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On Ken Rosenthal and the Rangers "payroll flexibility"

So last night, Ken Rosenthal dropped a column on us that said that the Rangers were likely not going to be players for either Prince Fielder or Yu Darvish because the team's payroll flexibility "is not as significant as many in the industry previously believed."

Joey Matches has a lengthy piece talking about those issues up at BBTiA that's worth checking out, and I've got a few thoughts, as well.

First of all, Rosenthal is the same guy who broke the first Michael Young trade demand story,* along with quite a few other Ranger-related items over the past few years. Rosenthal and Jon Daniels reportedly have a good relationship. I don't think we can simply dismiss this out of hand because he's a national writer and doesn't know the Rangers.

I believe that was the story that prompted Randy Galloway to say that Jon Daniels was going to have to start giving more of the local writers info like that, or else they'd stop treating him with kid gloves.

Secondly, there's a big difference between the Prince Fielder situation and the Yu Darvish situation, from a cash-flow perspective. Fielder requires a big financial commitment, but in terms of total dollars spread over time, not up front. Both Mark Buehrle and C.J. Wilson, for example, have significantly backloaded deals in which their 2012 salaries are $6 million and $10 million, respectively. If the concern is short-term, you can backload a deal with Fielder if you really want him.

Darvish, on the other hand, requires a posting fee. That amount has to be paid up front, in cash. If you bid $50 million and you win the bidding, you have to put up that $50 million. That's not insignificant, particularly if, as Rosenthal says, the Rangers have a $30 million payment due they have to make to Chuck Greenberg, along with a $12 million expenditure for ballpark improvements. That $42 million figure, right there, is probably pretty close to what will be the winning posting fee for Darvish.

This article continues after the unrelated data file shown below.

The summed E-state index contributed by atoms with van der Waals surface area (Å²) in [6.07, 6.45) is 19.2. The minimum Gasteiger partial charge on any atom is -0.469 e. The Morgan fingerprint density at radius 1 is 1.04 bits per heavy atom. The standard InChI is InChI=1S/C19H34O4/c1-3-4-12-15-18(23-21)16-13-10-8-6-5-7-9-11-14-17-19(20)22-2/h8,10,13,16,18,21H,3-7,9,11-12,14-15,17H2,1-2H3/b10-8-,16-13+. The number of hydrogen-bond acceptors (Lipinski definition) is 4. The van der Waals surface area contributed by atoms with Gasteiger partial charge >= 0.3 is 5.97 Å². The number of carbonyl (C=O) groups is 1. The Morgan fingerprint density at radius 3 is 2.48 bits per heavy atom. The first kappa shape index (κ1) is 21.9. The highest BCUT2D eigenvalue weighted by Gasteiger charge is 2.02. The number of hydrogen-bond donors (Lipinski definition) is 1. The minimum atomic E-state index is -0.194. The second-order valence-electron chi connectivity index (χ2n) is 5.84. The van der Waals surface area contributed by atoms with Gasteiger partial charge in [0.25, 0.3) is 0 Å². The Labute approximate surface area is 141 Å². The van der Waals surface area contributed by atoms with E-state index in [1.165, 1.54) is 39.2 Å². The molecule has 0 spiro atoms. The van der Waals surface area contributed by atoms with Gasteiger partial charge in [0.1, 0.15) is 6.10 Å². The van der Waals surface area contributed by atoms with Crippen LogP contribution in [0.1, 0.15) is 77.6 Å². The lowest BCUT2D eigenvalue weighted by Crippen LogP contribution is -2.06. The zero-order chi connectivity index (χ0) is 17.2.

Third, you also have the fact that ownership has had to kick in a lot more money over the past 18 months than was anticipated. The amount they had to pay for the team went up significantly through the auction process (thanks so much, Mark Cuban and Jim Crane), and they are now having to shell out $30 million to buy Greenberg out. That's (back of the envelope math) $100 million or so above what it appeared the buy in would be.

Fourth, it is troubling that this is coming down at the same time we learned that the new CBA is going to put significant limits on what can be spent in international free agency and in the draft. The Rangers have been one of the biggest spending clubs in terms of amateur talent, and handed out signing bonuses in excess of $15 million for international signees in 2011. With the cutbacks in what can be spent internationally, you'd like to think that those funds would end up being funneled towards the major league payroll. That appears not to be the case.

Fifth, while there may not be the "flexibility" we anticipated, it isn't as if the 2012 Rangers are going to be Tampa Bay or the Pirates. Texas looks like it will have a payroll of at least $110 million for 2012, which would have put it 10th in the majors last year, when the Rangers were at $92 million. Payroll is going up. The question is, is it going up as much as we would like, or as much as we thought it would. And by cutting back on what can be invested in international talent, it raises the importance of paying for major league talent.

Sixth, let's see what happens. This is troubling, but it isn't as if the team is broke. It isn't as if we still have Tom Hicks at the helm, wanting $60 million payrolls. Let's see where payroll ends up this year. Let's see what is done as far as locking up the "core" this offseason. Let's give this a little time before we start lumping the Rangers in with the Tampa Bay Rays of the world.